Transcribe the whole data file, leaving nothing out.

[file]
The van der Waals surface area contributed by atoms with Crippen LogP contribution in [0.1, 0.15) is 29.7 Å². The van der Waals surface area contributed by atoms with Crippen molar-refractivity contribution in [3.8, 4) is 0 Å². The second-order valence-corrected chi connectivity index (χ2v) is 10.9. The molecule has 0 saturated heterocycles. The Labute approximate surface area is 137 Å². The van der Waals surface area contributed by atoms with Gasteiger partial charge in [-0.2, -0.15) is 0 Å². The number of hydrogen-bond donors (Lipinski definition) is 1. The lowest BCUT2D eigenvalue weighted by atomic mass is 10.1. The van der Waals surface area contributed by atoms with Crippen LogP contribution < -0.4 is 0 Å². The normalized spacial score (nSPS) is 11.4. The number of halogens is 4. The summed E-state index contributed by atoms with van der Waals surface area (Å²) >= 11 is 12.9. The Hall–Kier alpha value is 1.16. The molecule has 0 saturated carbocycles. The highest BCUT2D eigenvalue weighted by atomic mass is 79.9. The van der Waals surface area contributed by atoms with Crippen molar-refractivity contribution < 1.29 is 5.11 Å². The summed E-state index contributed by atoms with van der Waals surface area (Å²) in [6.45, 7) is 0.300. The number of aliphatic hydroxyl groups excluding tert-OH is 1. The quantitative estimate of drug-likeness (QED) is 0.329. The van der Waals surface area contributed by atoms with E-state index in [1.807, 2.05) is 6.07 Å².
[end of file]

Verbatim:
The van der Waals surface area contributed by atoms with Crippen LogP contribution in [0.1, 0.15) is 29.7 Å². The van der Waals surface area contributed by atoms with Crippen molar-refractivity contribution in [3.8, 4) is 0 Å². The second-order valence-corrected chi connectivity index (χ2v) is 10.9. The molecule has 0 saturated heterocycles. The Labute approximate surface area is 137 Å². The van der Waals surface area contributed by atoms with Gasteiger partial charge in [-0.2, -0.15) is 0 Å². The number of hydrogen-bond donors (Lipinski definition) is 1. The lowest BCUT2D eigenvalue weighted by atomic mass is 10.1. The van der Waals surface area contributed by atoms with Crippen LogP contribution < -0.4 is 0 Å². The normalized spacial score (nSPS) is 11.4. The number of halogens is 4. The summed E-state index contributed by atoms with van der Waals surface area (Å²) >= 11 is 12.9. The Hall–Kier alpha value is 1.16. The molecule has 0 saturated carbocycles. The highest BCUT2D eigenvalue weighted by atomic mass is 79.9. The van der Waals surface area contributed by atoms with Crippen molar-refractivity contribution < 1.29 is 5.11 Å². The summed E-state index contributed by atoms with van der Waals surface area (Å²) in [6.45, 7) is 0.300. The number of aliphatic hydroxyl groups excluding tert-OH is 1. The quantitative estimate of drug-likeness (QED) is 0.329. The van der Waals surface area contributed by atoms with E-state index in [1.807, 2.05) is 6.07 Å².